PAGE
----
Note: This article was originally published in the Spring 2005 issue of MeadowLark, the magazine for alumni of The Meadows.
By Lawrence S. Freundlich
When Ms. “Crazy for Love” meets Mr. “Give Me Some Room to Breathe,” the stage is set for what Pia Mellody calls “The Co-Addicted Tango.” Ms. “Crazy for Love” is, in Mellody’s clinical terms, “The Love Addict,” and Mr. “Give Me Some Room to Breathe” is “The Love Avoidant.” They will each find something attractive about one another and inevitably something that will detract from one another, making their dysfunctional relationship as painful as it is frenetic and a back-and-forth “Co-Addictive Tango.”
The Love Addict, to whom I have just referred to as “Crazy for Love,” I identify as a woman, and the Love Avoidant, to whom I have just referred to as “Give me Some Room to Breathe,” I identify as a man. Is this gender typing accurate? After all, men can be Love Addicts, and women can be Love Avoidants.
In fact, there are powerful forces at work in American culture that distributes Love Addiction to women with significantly greater frequency than to men and Love Avoidance to men with significantly greater frequency than to women. The most powerful generator of this disproportion is revealed when we understand the psychological concepts of “disempowerment” and “false empowerment.”
Trauma results from either disempowering abuse or “falsely empowering” abuse, which, because of its falseness, disempowers as well.
Trauma results from either disempowering abuse or “falsely empowering” abuse, which, because of its falseness, also disempowers. Abusive parents either shame the children into silence as a way of diminishing their own external stress, thereby disempowering the children, or assign the children roles for which the parents should be responsible, thereby falsely empowering the children.
In our culture, young girls are trained to believe that men are the source of value, power, and abundance; the female’s prevailing dysfunction is the outcome of “disempowering abuse.” Her need to be taken care of by a man greater than herself is consistent with Love Addiction. The main conscious fear in relationships from which Love Addicts suffer is fear of neglect and abandonment. In childhood, their parents shamed them into thinking of themselves as unworthy. Without the help of an outside agency, like a husband, they do not feel they have what it takes to be whole.
On the other hand, young males in our culture are raised to believe that it is their job to control and dominate- to be the source of value, power, and abundance. They are trained to care “for the little woman” because she can’t care for herself. The male’s prevailing dysfunction is the outcome of falsely empowering abuse. His need to caretake the needy female is consistent with Love Avoidance.
The primary conscious fear of the Love Avoidant is the fear of being drained, suffocated, and overwhelmed. In their childhoods, the parents of Love Avoidants have forced on the child the role of caring for the needs of the parents. In this role reversal, the parent is being taken care of by the child. Giving the child the adult role is a form of enmeshment, which causes the love-avoidant to think of intimacy as a job. They learn to resent this job as the neediness of the Love Addict becomes overwhelming.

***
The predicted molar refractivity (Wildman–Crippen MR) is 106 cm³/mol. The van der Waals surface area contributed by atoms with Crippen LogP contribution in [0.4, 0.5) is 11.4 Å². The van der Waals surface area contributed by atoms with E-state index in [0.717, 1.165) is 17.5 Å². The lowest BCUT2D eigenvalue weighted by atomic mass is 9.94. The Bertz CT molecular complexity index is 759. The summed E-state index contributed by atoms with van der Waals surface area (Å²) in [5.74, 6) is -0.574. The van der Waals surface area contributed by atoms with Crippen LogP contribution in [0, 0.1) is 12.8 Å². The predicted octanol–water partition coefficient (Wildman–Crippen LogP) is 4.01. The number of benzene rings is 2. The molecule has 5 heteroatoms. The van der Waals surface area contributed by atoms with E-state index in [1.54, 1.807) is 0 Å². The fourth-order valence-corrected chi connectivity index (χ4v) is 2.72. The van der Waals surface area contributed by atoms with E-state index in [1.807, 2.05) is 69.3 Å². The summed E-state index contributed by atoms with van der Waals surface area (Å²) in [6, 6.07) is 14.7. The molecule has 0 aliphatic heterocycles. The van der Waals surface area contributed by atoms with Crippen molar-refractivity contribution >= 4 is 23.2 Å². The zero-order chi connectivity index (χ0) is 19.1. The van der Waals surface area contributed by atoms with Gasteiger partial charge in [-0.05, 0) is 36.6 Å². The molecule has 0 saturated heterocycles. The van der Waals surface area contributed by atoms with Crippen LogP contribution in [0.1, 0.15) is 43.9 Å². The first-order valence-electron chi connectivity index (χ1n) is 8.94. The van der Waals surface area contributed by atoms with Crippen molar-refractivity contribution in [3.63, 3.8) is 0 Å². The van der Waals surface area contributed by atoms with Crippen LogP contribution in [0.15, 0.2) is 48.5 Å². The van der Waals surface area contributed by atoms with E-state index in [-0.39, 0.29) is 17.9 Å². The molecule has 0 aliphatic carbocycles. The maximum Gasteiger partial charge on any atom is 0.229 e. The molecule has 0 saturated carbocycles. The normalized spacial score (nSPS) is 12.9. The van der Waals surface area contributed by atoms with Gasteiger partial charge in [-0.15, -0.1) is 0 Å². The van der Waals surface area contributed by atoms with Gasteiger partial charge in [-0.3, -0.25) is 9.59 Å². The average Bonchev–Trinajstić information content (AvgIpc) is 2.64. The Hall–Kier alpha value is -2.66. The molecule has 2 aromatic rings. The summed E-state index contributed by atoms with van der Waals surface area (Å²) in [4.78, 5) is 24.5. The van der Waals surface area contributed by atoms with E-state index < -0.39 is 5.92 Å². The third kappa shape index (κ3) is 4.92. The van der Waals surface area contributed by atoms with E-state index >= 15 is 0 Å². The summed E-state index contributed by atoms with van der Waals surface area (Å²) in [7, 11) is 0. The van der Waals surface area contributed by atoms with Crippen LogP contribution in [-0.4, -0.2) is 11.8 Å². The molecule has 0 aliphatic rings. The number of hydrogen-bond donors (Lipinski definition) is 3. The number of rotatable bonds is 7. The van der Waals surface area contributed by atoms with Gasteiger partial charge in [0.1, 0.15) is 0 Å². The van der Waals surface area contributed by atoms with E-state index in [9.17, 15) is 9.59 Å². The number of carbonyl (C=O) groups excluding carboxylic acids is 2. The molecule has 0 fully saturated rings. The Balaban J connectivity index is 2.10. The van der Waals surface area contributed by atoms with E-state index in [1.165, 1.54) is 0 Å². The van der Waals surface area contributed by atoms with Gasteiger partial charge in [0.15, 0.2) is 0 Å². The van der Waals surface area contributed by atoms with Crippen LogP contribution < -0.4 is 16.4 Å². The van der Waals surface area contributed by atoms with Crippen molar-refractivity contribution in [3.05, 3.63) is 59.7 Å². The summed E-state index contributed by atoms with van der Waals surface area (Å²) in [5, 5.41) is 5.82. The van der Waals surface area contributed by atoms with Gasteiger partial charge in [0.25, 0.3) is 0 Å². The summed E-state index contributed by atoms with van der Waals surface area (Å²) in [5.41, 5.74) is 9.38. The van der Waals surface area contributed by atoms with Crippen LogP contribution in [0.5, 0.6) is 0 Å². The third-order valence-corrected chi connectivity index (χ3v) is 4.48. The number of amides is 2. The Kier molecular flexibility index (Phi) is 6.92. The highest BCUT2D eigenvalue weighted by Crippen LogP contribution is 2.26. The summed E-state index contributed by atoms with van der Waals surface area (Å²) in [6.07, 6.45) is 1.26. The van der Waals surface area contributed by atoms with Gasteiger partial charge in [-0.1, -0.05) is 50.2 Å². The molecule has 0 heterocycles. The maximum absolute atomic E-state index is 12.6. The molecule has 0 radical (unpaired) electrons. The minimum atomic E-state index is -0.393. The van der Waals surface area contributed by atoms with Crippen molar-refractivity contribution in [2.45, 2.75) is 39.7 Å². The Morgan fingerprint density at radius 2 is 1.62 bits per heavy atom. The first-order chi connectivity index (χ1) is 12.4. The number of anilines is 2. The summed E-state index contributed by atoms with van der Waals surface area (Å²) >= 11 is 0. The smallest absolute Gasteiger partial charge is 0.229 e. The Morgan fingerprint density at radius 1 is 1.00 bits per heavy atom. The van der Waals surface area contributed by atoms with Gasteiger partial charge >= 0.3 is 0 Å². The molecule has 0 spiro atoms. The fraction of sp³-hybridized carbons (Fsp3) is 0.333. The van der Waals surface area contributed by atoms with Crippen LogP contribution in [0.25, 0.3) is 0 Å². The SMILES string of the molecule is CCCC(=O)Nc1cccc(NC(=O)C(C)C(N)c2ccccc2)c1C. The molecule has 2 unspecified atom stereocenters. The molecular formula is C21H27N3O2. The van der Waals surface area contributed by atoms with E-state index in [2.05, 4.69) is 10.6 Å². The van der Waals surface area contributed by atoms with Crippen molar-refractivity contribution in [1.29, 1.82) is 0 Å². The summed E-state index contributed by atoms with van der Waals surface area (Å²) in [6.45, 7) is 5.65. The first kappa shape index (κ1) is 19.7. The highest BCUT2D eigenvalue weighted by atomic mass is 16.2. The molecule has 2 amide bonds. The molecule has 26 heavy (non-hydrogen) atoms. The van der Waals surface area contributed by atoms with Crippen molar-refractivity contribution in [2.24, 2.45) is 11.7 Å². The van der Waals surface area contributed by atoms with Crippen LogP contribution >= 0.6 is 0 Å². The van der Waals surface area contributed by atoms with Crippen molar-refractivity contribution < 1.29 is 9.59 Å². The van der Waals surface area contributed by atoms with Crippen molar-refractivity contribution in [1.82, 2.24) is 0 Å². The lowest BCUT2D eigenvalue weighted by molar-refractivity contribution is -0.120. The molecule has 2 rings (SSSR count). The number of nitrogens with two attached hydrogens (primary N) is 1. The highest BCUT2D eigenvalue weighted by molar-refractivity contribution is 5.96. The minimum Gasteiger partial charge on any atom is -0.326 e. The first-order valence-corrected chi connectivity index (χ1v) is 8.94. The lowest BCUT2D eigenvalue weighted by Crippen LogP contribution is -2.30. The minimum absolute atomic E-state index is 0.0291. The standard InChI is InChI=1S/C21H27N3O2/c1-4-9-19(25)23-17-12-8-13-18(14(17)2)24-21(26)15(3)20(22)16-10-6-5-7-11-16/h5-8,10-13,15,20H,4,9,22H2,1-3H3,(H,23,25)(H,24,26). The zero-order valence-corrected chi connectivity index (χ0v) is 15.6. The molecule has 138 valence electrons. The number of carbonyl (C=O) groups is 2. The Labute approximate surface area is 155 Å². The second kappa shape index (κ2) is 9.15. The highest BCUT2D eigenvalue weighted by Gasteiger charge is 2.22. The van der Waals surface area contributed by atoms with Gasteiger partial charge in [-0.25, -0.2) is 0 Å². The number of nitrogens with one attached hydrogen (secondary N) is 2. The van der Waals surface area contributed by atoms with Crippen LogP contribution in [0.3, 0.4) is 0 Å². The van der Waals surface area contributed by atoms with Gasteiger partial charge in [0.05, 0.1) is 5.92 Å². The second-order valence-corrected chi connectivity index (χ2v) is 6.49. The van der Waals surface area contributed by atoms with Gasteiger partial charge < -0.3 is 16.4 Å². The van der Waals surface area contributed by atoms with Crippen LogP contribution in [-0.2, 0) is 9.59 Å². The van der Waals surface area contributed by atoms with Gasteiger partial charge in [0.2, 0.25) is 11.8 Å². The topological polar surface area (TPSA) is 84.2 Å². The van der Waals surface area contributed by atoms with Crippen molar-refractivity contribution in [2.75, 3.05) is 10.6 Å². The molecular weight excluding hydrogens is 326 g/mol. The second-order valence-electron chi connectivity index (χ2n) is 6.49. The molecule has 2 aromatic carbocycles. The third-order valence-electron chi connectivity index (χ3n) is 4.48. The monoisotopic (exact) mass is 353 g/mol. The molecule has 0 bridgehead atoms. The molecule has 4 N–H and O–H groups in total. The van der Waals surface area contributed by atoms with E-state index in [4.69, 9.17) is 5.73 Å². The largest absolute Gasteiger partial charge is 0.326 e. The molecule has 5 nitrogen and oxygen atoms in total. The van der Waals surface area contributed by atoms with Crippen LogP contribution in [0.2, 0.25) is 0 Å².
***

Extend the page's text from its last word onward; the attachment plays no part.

The Love Addict enters into the relationship feeling an unbearable sense of inadequacy.
The Love Addict enters into the relationship feeling an unbearable sense of inadequacy. Her relationship with the Love Avoidant is as doomed as it is inevitable. Having been neglected and abandoned by her own parents, she has learned that all attempts at intimacy will be painfully unsuccessful. When she seeks a love mate, she will find someone familiarly not intimate but who will be good at mimicking intimacy. She deludes herself into believing that mimicry is the real thing by creating her lover in accordance with a fantasy of her own making. The Love Avoidant becomes her knight in shining armor- “armor” being the operative psychological irony- shiny but impervious to intimate contact.
The Love Avoidant, on the other hand, enters the relationship not because he is seeking confirmation of his own worth but out of a sense of duty. In his childhood, his parents taught him that it was his job to care for people who could not care for themselves. As an adult, the Love Avoidant, while feeling superior or pity for the neediness of his Love Addicted partner, thrives on the power it gives him over her. Eventually, he grows resentful of all the work it takes to be a caretaker. He begins to feel suffocated and lifeless.
The Love Avoidant, on the other hand, enters the relationship not because he is seeking confirmation of his own worth but out of a sense of duty.
The suffocating Love Avoidant begins to distance himself from the Love Addict, who, after several bouts of hysterically trying to get him back, eventually becomes exhausted with the pursuit of the Love Avoidant and turns to someone else with whom to be helplessly Love Addicted or to some other addiction to cover her pain of inadequacy. The substitute addiction could be food, alcohol, sex, work, spending, or exercise- any addictive activity.
At this point in the Co-Addicted Tango, the Love Avoidant, who is no longer the object of the Love Addict’s desire, feels the pain of no longer being needed. His sense of superiority wavers without someone whose weakness cries out for his strength. What value does he have if he cannot care for the needy? This triggers deep, underlying abandonment fears- sardonically the same kind of abandonment fears that lie at the heart of the Love Addict’s emotional dysfunction.
Love Addicts, never having been unconditionally loved by their neglectful and/or abandoning parents, look for a knight in shining armor to provide them with the self-esteem with which they had never mirrored for them by their own parents. Love Avoidants, on the other hand, almost never got a chance to feel their inherent worth because they were empowered to care for their own parents in childhood. While not having received love from the parents, their caretaking gives them a sense of grandiosity while masking the haunting truth that they have never been intimately loved.